These wild solitudes

Another of my long silences. This one denotes a winter of discontent, a hibernation from which I am just now emerging; I write this sitting in some afternoon sun, on one of the milder days we’ve had. My malaise was in part a result of morning sickness (I’m expecting another baby in the summer) and in part a reaction to the coldest winter we’ve had in thirty years. (I used to enjoy the cold; now I’m just cold.) My retreat was also prompted by a gnawing despair about the world. Whichever way you look, fears, failures, horrors, hypocrisies. The worsening of everything.

I withdrew into the shallows. I ate and slept and did my chores, read nothing of substance, heard the buzz of news but not the older songs of the earth. Outdoors was cold and dark, so I stayed indoors, where it was still cold, and just as dark.

Now, though, my sickness has passed, and the sun is shining. The cold is far from finished but there are buds on the trees, blossoms on some of the more prodigious cherries. The world is, if anything, more frightening, but I am less afraid. I begin to think the shallows were not the place to hide. They offered me nothing. They made life thinner. Another time, I’ll brave the cold, and try to live deeply in spite of my lassitude and the world’s alarms.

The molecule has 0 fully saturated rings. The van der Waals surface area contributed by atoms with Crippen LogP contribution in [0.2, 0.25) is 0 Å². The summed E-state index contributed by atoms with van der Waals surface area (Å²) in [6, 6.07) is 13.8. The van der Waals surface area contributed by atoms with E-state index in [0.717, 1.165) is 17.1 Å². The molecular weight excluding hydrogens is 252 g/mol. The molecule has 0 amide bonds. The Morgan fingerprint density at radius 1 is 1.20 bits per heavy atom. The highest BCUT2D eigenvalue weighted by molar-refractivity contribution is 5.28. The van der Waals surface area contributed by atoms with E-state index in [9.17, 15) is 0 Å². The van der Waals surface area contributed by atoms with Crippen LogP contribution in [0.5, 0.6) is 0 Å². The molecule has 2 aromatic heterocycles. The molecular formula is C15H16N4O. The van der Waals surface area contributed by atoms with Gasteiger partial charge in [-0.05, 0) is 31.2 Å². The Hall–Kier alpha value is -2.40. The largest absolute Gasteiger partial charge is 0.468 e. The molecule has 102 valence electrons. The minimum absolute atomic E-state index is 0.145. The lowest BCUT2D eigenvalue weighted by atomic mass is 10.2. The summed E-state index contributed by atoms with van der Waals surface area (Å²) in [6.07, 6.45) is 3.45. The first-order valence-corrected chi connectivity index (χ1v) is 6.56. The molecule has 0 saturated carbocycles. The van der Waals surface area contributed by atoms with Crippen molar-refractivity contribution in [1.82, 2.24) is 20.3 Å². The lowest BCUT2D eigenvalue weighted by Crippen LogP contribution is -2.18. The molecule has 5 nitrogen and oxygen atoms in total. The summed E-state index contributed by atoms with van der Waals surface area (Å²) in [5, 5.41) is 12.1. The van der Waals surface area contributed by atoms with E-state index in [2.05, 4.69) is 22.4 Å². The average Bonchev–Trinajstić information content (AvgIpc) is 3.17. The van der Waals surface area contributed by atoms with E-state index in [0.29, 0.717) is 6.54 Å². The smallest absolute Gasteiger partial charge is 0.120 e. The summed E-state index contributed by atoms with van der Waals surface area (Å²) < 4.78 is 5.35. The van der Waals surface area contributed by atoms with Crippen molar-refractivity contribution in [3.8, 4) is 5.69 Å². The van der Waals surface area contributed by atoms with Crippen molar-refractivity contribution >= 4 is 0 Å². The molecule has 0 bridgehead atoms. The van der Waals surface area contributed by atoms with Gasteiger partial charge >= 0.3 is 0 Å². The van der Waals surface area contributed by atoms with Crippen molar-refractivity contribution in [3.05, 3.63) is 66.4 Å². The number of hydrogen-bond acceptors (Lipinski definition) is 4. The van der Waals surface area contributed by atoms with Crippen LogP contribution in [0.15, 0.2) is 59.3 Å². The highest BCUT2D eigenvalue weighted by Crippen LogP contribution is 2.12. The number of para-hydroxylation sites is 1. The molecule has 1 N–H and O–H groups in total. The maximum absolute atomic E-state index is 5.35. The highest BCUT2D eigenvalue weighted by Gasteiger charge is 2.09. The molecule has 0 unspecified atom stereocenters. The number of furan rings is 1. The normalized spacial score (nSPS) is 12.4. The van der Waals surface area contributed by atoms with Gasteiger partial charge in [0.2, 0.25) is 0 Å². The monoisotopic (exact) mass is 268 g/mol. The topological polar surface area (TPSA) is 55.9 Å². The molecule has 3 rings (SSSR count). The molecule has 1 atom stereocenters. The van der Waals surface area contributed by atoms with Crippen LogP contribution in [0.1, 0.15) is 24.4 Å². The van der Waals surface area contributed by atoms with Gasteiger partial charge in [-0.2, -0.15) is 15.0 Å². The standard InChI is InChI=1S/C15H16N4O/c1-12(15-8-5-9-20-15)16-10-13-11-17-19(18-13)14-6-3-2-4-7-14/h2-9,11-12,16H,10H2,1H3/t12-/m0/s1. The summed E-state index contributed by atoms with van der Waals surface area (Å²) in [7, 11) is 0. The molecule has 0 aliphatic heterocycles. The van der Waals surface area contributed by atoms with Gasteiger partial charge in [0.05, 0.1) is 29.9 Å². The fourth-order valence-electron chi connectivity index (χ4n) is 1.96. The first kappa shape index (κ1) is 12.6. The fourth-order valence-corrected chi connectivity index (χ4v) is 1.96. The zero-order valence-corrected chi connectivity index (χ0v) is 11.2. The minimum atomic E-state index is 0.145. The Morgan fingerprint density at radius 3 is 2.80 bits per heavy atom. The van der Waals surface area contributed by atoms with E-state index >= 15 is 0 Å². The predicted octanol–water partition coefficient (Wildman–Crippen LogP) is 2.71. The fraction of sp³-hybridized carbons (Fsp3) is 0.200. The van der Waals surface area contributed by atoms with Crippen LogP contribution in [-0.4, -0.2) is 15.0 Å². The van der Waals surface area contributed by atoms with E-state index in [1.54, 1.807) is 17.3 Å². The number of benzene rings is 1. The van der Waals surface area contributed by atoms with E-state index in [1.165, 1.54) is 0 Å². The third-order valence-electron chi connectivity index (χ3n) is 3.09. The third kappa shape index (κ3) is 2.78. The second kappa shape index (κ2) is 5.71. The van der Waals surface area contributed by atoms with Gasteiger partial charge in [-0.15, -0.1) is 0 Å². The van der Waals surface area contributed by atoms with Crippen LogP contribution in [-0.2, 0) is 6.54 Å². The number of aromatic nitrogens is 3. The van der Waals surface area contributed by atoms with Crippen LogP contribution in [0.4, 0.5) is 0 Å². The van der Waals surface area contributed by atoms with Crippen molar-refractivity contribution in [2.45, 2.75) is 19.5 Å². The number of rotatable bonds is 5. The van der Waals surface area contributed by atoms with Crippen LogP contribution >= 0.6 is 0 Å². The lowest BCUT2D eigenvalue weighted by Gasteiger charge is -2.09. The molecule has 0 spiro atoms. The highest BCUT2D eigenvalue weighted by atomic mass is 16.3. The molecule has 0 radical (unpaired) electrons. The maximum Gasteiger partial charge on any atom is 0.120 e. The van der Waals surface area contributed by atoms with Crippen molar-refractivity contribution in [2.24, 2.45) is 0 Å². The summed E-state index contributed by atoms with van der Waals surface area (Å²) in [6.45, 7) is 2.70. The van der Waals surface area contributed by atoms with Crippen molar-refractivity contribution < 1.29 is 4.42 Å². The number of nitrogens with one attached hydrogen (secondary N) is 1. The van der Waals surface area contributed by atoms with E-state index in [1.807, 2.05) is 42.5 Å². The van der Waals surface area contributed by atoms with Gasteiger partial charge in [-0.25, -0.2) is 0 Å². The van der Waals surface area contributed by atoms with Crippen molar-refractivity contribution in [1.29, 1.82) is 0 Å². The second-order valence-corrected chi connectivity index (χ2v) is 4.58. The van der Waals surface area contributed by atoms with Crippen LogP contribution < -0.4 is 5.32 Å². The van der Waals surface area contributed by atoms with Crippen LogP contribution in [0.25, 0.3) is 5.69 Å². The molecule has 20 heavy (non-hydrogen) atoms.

Once, in the doctor’s waiting room, I managed to choose poetry over news, and I was rewarded with another American romantic I didn’t know—William Cullen Bryant. Here are a few lines of his “Winter Piece” that spoke to my languor and showed me how, in the bleakest landscape, I might find light.

The time has been that these wild solitudes,
Yet beautiful as wild, were trod by me
Oftener than now; and when the ills of life
Had chafed my spirit—when the unsteady pulse
Beat with strange flutterings—I would wander forth
And seek the woods. The sunshine on my path
Was to me a friend.
                                                 …When shrieked
The bleak November winds, and smote the woods,
And the brown fields were herbless, and the shades,
That met above the merry rivulet,
Were spoiled, I sought, I loved them still; they seemed
Like old companions in adversity.
Still there was beauty in my walks…